Screenshots and Commentary
- I’ve given a few interviews previously for new hires and as I am relatively new in industry, I completely emphasise with Aoba, who remarks that she knows very little programming. However, this interview is more of a test to determine if Nene is a good fit at Eagle Jump. This post comes somewhat out of the blue; I was not expecting Tsubame’s conversation with Nene to ignite discussions of that scale, so I figured that I should step in and offer another perspective. As with all of my previous New Game!! posts, this one will feature twenty images and their accompanying figure captions.
- Before we dive any further into this post, I’ll explaining this post’s page quote: it’s sourced from Leo Tolstoy, a famous Russian author counted as one of the greatest writers of all time and refers to prevailing attitudes about New Game!!; while a large number of individuals seem to have it in their mind that Tsubame is in the wrong, it’s equally important to see things from another perspective. This is why I am not so hasty in dealing out judgement about her, nor will I dismiss all of the things in New Game!! that make it enjoyable simply because of one moment that seems inconsistent with the general tone seen previously in the anime.
- While seemingly cold and strict at work, it turns out that Christina’s actually quite sensitive and shy, admitting to Shizuku that she was not comfortable at all with the decision she’d previously made to put Kō as the credited artist on the concept artwork.
- While Shizuku might be a bit of a trickster who enjoys pranking her staff, she also has their best interests at heart, and so, arranges for Christina to meet up with the others, rigging her cat, Mozuku, to assist. The end result is that the character department and Christina become on more cordial terms with one another: Aoba isn’t particularly disappointed or resentful of their decisions, and her willingness to continue moving forward is perhaps one of the strongest aspects about her character.
- The introduction of Tsubame and Momoji form the next disruption at Eagle Jump that alters the status quo. All stories worth partaking in involve a disruption to the status quo, which sets in motion the rising action. While New Game!! might be classified as a “cute girls doing cute things” anime, its biggest and best surprise is exploring territory that remains somewhat untried, especially with respect to drama, while simultaneously retaining comedic elements. The sum of this is that New Game!! is able to stand out from its predecessor.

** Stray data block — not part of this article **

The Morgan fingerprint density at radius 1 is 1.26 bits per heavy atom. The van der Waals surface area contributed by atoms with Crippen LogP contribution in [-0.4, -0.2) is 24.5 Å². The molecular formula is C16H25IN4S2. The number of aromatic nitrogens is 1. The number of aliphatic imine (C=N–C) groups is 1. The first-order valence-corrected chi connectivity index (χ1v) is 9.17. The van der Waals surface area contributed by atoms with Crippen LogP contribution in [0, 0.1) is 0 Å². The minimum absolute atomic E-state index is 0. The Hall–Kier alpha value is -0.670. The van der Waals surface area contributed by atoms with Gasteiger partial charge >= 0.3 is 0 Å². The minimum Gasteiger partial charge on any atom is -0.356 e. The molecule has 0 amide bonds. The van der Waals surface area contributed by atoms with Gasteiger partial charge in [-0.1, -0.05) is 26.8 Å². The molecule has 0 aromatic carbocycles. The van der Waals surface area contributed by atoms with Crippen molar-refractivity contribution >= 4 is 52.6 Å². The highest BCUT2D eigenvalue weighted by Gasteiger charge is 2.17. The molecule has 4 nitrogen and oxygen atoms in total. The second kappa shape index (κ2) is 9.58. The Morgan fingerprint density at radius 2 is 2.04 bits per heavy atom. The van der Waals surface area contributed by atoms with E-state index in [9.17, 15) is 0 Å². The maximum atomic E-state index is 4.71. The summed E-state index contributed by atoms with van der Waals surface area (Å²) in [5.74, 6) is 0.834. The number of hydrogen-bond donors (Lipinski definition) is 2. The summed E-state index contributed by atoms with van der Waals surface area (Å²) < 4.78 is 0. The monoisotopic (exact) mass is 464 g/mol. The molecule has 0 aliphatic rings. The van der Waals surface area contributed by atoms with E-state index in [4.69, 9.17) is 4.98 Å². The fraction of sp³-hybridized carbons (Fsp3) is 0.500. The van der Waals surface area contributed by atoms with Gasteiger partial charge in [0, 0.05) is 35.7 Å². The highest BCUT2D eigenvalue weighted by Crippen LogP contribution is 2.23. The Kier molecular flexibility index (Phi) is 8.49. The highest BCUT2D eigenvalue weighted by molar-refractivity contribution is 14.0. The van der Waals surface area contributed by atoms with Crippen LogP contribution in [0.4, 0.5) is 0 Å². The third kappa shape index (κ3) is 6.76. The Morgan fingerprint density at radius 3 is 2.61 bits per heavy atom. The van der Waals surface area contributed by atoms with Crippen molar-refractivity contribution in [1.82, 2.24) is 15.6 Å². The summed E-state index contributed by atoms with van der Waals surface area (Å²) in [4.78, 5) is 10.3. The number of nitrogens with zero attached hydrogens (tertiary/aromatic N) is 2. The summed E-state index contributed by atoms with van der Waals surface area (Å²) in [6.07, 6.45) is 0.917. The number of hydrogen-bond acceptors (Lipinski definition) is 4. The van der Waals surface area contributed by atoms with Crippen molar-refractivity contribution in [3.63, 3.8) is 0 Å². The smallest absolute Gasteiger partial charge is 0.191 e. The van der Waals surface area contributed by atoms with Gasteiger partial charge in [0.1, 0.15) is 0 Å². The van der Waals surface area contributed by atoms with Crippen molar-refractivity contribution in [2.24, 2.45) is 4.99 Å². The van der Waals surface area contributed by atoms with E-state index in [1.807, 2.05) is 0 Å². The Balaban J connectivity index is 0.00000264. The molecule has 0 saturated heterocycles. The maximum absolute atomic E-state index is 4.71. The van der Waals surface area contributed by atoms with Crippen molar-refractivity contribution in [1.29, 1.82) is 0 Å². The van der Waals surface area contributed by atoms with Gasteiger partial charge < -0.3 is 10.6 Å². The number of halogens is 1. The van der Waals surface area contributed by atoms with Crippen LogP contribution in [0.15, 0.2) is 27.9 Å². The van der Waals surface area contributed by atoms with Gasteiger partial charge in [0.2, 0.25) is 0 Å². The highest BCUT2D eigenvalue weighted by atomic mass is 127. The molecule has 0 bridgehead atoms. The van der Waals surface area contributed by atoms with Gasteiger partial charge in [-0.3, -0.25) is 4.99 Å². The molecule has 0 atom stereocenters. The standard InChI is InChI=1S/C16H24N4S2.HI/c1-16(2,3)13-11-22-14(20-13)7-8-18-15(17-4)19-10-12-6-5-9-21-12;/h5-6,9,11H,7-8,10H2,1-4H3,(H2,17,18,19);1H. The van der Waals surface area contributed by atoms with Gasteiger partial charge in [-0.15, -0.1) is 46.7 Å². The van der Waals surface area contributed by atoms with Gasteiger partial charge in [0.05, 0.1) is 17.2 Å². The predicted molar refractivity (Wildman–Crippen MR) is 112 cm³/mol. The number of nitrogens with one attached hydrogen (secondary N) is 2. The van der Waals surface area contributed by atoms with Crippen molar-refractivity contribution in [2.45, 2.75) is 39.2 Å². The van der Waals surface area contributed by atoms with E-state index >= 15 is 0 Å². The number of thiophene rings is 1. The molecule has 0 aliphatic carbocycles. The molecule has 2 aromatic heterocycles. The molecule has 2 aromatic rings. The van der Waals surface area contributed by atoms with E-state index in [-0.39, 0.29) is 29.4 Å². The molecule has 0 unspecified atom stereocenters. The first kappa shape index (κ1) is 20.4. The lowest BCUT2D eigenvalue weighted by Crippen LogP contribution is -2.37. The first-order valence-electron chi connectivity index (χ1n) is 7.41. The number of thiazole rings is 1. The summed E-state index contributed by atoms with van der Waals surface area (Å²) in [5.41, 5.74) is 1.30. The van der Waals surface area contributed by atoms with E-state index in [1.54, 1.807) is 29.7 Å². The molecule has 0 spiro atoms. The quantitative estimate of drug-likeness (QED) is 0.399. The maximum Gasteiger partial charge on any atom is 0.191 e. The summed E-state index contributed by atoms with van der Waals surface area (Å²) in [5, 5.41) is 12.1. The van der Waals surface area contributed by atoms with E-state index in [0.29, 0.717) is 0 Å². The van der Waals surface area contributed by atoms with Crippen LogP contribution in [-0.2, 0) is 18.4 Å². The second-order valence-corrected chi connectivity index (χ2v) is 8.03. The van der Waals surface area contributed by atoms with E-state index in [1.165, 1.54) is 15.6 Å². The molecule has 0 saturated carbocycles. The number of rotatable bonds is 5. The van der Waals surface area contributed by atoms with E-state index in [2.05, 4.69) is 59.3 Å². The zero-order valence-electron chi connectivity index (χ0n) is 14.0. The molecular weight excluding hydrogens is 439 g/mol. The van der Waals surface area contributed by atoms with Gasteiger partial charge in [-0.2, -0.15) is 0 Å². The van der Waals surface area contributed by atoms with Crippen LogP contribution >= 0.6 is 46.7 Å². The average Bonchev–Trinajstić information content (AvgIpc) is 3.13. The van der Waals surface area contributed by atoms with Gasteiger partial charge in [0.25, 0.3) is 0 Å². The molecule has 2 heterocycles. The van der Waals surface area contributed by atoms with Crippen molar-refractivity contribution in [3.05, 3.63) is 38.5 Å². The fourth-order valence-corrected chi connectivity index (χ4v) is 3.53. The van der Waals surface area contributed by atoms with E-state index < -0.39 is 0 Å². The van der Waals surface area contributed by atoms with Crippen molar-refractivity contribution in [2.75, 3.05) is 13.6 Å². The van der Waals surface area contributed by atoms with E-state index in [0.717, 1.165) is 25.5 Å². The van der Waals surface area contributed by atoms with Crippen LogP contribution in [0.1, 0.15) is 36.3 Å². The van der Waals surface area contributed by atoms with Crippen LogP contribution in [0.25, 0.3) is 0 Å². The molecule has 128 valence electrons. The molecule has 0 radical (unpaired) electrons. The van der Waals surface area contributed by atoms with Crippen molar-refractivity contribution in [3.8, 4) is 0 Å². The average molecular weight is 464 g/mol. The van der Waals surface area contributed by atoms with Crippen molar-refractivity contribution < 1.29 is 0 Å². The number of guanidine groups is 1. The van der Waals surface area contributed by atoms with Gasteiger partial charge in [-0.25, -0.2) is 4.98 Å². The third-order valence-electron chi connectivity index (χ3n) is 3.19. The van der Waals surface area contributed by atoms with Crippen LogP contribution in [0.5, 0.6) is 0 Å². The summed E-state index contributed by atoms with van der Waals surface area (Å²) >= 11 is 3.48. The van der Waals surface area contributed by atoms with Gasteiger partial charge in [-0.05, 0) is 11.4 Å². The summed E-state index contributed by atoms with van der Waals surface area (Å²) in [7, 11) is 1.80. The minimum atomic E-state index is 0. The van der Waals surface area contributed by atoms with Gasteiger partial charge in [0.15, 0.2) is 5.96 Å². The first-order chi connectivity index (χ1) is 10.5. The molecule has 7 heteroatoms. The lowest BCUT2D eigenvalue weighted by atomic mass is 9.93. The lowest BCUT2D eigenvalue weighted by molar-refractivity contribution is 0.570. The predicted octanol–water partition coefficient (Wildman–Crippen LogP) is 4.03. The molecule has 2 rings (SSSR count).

- Momoji and Tsubame share the same dynamics as Aoba and Nene: the former in both cases are artists, while the latter are programmers. The freshman, however, seem more serious about their chosen professions and have some experience with graphics work and programming, respectively, while Aoba and Nene are individuals who, while still finding their feet in the industry, genuinely love what they do and are shown to be ready to learn with the aim of improving. The differences between the two sets up the potential for conflict, and Momoji immediately opens by counting Aoba a rival.
- Shizuku decides to simulate a Maid Café with Aoba, Yun and Hajime here to their surprise. I’m not sure how it is elsewhere, but I’m almost always eyeballs-deep in code at work, so I’m not particularly big on distractions that do not deal with work (meetings are fine, provided they are about requirements and deliverables). I’ve been counting Nene and Tsubame “programmers” throughout this post, rather than “developer”; while the terms are often used interchangeably, a “programmer” is someone who specialises in writing good code and have a thorough understanding of how to build a solution. Conversely, a “developer” is someone who devises solutions, puts the components of a system together, gathers requirements and when needed, writes code. For a developer, communication becomes much more important.
- Developers are true generalists, and unlike programmers or computer scientists, don’t always live and breathe code. I count myself a developer because of these reasons: I’m not a particularly skilful programmer by any stretch, and enjoy designing systems the most. As evidenced by this blog, I don’t always write code in my spare time. Of course, at work, I’ve no qualms about diving into APIs, documentation, or even Stack Overflow, to learn more about what I might need to do about a task at hand. Back in New Game!!, Shizuku has a bit too much fun in photographing Aoba, Yun and Hajime in maid outfits, much to their collective embarrassment.